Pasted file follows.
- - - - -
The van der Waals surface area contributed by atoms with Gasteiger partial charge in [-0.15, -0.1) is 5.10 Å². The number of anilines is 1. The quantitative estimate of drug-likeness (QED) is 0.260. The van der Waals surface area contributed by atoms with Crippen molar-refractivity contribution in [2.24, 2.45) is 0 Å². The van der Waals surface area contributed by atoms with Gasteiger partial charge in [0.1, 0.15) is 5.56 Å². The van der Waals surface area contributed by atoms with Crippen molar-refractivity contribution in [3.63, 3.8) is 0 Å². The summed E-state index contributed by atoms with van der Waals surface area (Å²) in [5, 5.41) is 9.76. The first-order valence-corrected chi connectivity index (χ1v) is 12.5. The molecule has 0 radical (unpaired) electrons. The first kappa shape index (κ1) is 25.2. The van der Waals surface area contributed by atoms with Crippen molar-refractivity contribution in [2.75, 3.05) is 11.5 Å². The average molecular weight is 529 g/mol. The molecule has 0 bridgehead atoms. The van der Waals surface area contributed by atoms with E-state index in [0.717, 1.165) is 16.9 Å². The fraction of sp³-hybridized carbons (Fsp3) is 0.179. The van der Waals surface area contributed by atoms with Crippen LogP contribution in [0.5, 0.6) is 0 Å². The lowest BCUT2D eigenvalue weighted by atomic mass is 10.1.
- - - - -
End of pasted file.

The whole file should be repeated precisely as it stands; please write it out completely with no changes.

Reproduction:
The van der Waals surface area contributed by atoms with Gasteiger partial charge in [-0.15, -0.1) is 5.10 Å². The number of anilines is 1. The quantitative estimate of drug-likeness (QED) is 0.260. The van der Waals surface area contributed by atoms with Crippen molar-refractivity contribution in [2.24, 2.45) is 0 Å². The van der Waals surface area contributed by atoms with Gasteiger partial charge in [0.1, 0.15) is 5.56 Å². The van der Waals surface area contributed by atoms with Crippen molar-refractivity contribution in [3.63, 3.8) is 0 Å². The summed E-state index contributed by atoms with van der Waals surface area (Å²) in [5, 5.41) is 9.76. The first-order valence-corrected chi connectivity index (χ1v) is 12.5. The molecule has 0 radical (unpaired) electrons. The first kappa shape index (κ1) is 25.2. The van der Waals surface area contributed by atoms with Crippen molar-refractivity contribution in [2.75, 3.05) is 11.5 Å². The average molecular weight is 529 g/mol. The molecule has 0 bridgehead atoms. The van der Waals surface area contributed by atoms with E-state index in [0.717, 1.165) is 16.9 Å². The fraction of sp³-hybridized carbons (Fsp3) is 0.179. The van der Waals surface area contributed by atoms with Crippen LogP contribution in [0.5, 0.6) is 0 Å². The lowest BCUT2D eigenvalue weighted by atomic mass is 10.1.